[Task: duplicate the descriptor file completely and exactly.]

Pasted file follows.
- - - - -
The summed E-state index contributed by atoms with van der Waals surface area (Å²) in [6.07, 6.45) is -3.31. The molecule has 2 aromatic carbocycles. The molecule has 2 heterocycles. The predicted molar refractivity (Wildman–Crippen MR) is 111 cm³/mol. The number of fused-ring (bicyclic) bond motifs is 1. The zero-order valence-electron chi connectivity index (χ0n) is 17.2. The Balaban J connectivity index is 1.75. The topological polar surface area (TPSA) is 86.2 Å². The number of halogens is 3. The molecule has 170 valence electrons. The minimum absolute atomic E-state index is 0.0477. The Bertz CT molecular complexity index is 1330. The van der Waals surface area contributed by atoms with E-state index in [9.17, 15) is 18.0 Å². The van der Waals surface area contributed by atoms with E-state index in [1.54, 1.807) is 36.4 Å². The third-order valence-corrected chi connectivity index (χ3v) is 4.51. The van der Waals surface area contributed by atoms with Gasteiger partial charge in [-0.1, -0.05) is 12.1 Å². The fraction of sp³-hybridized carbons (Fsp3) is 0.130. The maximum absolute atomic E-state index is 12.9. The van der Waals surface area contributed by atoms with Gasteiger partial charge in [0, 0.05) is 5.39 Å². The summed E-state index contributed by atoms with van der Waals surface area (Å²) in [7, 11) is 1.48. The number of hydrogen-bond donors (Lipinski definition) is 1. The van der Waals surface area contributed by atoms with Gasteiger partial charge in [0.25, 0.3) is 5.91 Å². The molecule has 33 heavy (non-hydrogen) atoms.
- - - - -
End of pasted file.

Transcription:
The summed E-state index contributed by atoms with van der Waals surface area (Å²) in [6.07, 6.45) is -3.31. The molecule has 2 aromatic carbocycles. The molecule has 2 heterocycles. The predicted molar refractivity (Wildman–Crippen MR) is 111 cm³/mol. The number of fused-ring (bicyclic) bond motifs is 1. The zero-order valence-electron chi connectivity index (χ0n) is 17.2. The Balaban J connectivity index is 1.75. The topological polar surface area (TPSA) is 86.2 Å². The number of halogens is 3. The molecule has 170 valence electrons. The minimum absolute atomic E-state index is 0.0477. The Bertz CT molecular complexity index is 1330. The van der Waals surface area contributed by atoms with E-state index in [9.17, 15) is 18.0 Å². The van der Waals surface area contributed by atoms with E-state index in [1.54, 1.807) is 36.4 Å². The third-order valence-corrected chi connectivity index (χ3v) is 4.51. The van der Waals surface area contributed by atoms with Gasteiger partial charge in [-0.1, -0.05) is 12.1 Å². The fraction of sp³-hybridized carbons (Fsp3) is 0.130. The maximum absolute atomic E-state index is 12.9. The van der Waals surface area contributed by atoms with Gasteiger partial charge in [0, 0.05) is 5.39 Å². The summed E-state index contributed by atoms with van der Waals surface area (Å²) in [7, 11) is 1.48. The number of hydrogen-bond donors (Lipinski definition) is 1. The van der Waals surface area contributed by atoms with Gasteiger partial charge in [0.25, 0.3) is 5.91 Å². The molecule has 33 heavy (non-hydrogen) atoms.